Thanks to MORE Technology, Oklahoma has Less Crime

photo of police officer inside cruiser typing on computer keyboardThe Oklahoma County Sheriff’s Office (OCSO) serves more than 706,000 citizens in 15 cities, making it the largest sheriff’s office in the state of Oklahoma. With such a large constituency and with new trends in technology, Sheriff John Whetsel realized that it was time to update their equipment in order to better serve the community.

As the 1990s came to a close, the use of old systems was slowing deputies down, since they lacked advanced tools and instant access to information. For example, during neighborhood patrols, many would have to return to the station to complete paperwork and perform other tasks. Sheriff Whetsel saw the advantages of utilizing new technology throughout his department, thus giving deputies more time to serve the community. The problem facing the agency was identified, but finding a funding source would be vital for implementing the needed solutions. That’s when Sheriff Whetsel sought financial assistance from the U.S. Department of Justice Office of Community Oriented Policing Service in the form of their “Making Officer Redeployment Effective” (MORE) grant program.1 The COPS Office awarded these technology grants to law enforcement agencies with the condition that the technology purchased under the grant will be used to effectively redeploy full-time equivalent officers back into the communities they serve. This was exactly what the Oklahoma County Sheriff’s Office needed.

With the grant funds, the OCSO had the ability to purchase a Computer Aided Dispatch system (CAD) and a complete mobile data system for 50 of their patrol vehicles. Deputy liability decreased and so did time spent by deputies conducting record checks and completing paperwork. Now, each deputy has access to information right at their fingertips, and the number of inquiries performed has reached almost 200 record checks per shift, a 2500 percent increase from before. In addition, through the computer network, deputies can communicate and transmit data from their vehicle computer modem at speeds twice as fast as traditional radio transmitters—not only saving time but also potentially saving lives.

Furthermore, utilizing the mobile data technology, the OCSO has also developed a Traffic Safety Kiosk (TSK), a system used at checkpoints to efficiently process licenses. Now instead of checking every fifth car and driver’s license, the OCSO has the ability to check every car and driver. The agency has utilized this technology all over the state of Oklahoma and has had great success. For instance, at a checkpoint on Interstate 44 in Oklahoma City with four units in operation, there were 77 arrests made and numerous citations for traffic safety issues in just over a 10-hour period.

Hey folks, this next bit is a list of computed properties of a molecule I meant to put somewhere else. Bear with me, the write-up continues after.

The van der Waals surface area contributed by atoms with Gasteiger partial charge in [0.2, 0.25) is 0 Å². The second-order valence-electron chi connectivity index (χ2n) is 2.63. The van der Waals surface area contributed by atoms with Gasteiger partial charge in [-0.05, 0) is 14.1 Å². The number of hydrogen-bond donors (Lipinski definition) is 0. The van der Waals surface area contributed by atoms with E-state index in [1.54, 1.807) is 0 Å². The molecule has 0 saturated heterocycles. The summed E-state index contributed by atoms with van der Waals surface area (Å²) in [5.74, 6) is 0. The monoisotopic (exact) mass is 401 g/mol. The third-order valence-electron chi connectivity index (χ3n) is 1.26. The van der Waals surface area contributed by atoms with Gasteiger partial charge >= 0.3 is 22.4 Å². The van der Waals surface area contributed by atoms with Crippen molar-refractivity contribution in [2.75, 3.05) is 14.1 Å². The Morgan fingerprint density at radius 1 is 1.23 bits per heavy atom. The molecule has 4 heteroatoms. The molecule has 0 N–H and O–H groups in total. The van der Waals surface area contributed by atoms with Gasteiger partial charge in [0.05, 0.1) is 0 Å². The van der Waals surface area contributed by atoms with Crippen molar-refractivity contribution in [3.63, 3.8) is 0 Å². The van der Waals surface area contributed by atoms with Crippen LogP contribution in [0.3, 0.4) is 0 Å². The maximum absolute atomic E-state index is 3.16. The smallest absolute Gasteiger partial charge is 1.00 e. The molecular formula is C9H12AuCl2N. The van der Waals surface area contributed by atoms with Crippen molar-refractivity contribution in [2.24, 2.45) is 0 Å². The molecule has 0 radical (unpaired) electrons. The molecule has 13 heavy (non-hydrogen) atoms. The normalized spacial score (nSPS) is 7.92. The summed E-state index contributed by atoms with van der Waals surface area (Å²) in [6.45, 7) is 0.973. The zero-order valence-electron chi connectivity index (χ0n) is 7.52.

As if the benefits weren’t already enough, the mobile data system was also set up to allow for growth and expansion. In 2005, Sheriff Whetsel expanded the Mobile Data Computer (MDC) and decided to allow other agencies within Oklahoma County to utilize the infrastructure. During this process, OCSO Lieutenant Matt Jackson expanded the features of the system to include automatic checks for records and warrants from local records management systems. Quickly, other advantages of the growing network began to emerge—such as the ability to share traffic announcements and decrease congestion on interagency and dispatch radio circuits. Moreover, law enforcement officers from different agencies can immediately share records, assist with other agency calls, and provide life saving backup to officers in need. Immediately after implementation, approximately 350 users were added to the system, including Spencer Police Department, Jones Police Department, Oklahoma Highway Patrol, and other Sheriffs and Chiefs across the state, both in municipal and rural locations.

Each department is responsible for obtaining hardware, software, and accessories; however, the OCSO provides technical assistance, training, and free set-up in an effort to create interoperability. The infrastructure now hosts 93 agencies (federal, military, tribal, state, county, and city law enforcement agencies). Also, there are more than 2500 individual officer users on the system, which represents approximately 45 percent of Oklahoma’s law enforcement officers. The OCSO also shares records management information with Fort Smith, Arkansas and other agencies within the state. There is also interest from neighboring states in sharing information, and efforts are underway to connect with the National Data Exchange (N-DEx), as well.

In the state of Oklahoma, updated technology has led to more productive and more efficient officers who now have the ability to spend more of their time where it counts: in the community. As a result of these new systems, response times are shorter, less time is spent in the station doing paperwork and getting through “red tape,” and more arrests are being made. Likewise, fear of crime has decreased as law enforcement officers spend more time patrolling neighborhoods. In addition, accountability of officers has increased in the detention center and on the interstates. The Oklahoma County Sheriff’s Office is a case where one can find community policing in every aspect of the agency.

-Captain David Baisden
Oklahoma County Sheriff’s Office

-Tawny Spinelli
Special Contributor
The COPS Office

1 Between 1994 and 2002 COPS MORE grants helped more than 4,500 law enforcement agencies acquire and implement technology to support efficient community policing operations.

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